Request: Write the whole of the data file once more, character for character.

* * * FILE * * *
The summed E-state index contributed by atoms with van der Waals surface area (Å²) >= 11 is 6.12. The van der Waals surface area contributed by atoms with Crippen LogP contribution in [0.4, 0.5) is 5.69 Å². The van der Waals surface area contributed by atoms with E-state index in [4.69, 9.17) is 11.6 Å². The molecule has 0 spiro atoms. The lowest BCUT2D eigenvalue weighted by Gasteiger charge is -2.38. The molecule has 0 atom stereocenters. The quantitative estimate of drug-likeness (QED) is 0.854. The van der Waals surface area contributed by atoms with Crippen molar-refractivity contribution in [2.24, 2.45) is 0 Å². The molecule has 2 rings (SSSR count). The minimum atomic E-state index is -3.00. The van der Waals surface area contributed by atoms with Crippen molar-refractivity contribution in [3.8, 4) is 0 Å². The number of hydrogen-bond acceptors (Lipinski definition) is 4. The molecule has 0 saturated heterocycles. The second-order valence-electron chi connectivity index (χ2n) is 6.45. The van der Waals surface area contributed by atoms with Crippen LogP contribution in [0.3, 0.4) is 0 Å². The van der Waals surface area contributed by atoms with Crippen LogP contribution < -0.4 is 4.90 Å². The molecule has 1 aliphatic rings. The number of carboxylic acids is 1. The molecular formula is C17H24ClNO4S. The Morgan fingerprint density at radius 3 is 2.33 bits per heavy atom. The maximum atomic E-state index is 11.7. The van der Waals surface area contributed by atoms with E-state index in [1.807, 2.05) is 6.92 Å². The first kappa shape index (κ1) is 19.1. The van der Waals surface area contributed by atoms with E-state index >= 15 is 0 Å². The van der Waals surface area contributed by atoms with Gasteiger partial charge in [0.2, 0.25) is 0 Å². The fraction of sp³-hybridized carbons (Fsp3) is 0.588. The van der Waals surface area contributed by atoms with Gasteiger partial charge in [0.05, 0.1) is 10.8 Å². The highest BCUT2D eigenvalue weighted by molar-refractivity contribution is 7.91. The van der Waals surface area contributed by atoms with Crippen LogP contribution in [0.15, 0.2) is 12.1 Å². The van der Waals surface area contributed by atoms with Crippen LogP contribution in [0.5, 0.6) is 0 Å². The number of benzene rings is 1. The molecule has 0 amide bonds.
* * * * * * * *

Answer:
The summed E-state index contributed by atoms with van der Waals surface area (Å²) >= 11 is 6.12. The van der Waals surface area contributed by atoms with Crippen LogP contribution in [0.4, 0.5) is 5.69 Å². The van der Waals surface area contributed by atoms with E-state index in [4.69, 9.17) is 11.6 Å². The molecule has 0 spiro atoms. The lowest BCUT2D eigenvalue weighted by Gasteiger charge is -2.38. The molecule has 0 atom stereocenters. The quantitative estimate of drug-likeness (QED) is 0.854. The van der Waals surface area contributed by atoms with Crippen molar-refractivity contribution in [2.24, 2.45) is 0 Å². The molecule has 2 rings (SSSR count). The minimum atomic E-state index is -3.00. The van der Waals surface area contributed by atoms with Crippen molar-refractivity contribution in [3.8, 4) is 0 Å². The number of hydrogen-bond acceptors (Lipinski definition) is 4. The molecule has 0 saturated heterocycles. The second-order valence-electron chi connectivity index (χ2n) is 6.45. The van der Waals surface area contributed by atoms with Crippen LogP contribution in [0.3, 0.4) is 0 Å². The van der Waals surface area contributed by atoms with Crippen LogP contribution < -0.4 is 4.90 Å². The molecule has 1 aliphatic rings. The number of carboxylic acids is 1. The molecular formula is C17H24ClNO4S. The Morgan fingerprint density at radius 3 is 2.33 bits per heavy atom. The maximum atomic E-state index is 11.7. The van der Waals surface area contributed by atoms with E-state index in [1.807, 2.05) is 6.92 Å². The first kappa shape index (κ1) is 19.1. The van der Waals surface area contributed by atoms with E-state index >= 15 is 0 Å². The van der Waals surface area contributed by atoms with Gasteiger partial charge in [0.2, 0.25) is 0 Å². The fraction of sp³-hybridized carbons (Fsp3) is 0.588. The van der Waals surface area contributed by atoms with Gasteiger partial charge in [0.05, 0.1) is 10.8 Å². The highest BCUT2D eigenvalue weighted by molar-refractivity contribution is 7.91. The van der Waals surface area contributed by atoms with Crippen LogP contribution in [0.15, 0.2) is 12.1 Å². The van der Waals surface area contributed by atoms with Crippen LogP contribution in [0.5, 0.6) is 0 Å². The number of benzene rings is 1. The molecule has 0 amide bonds.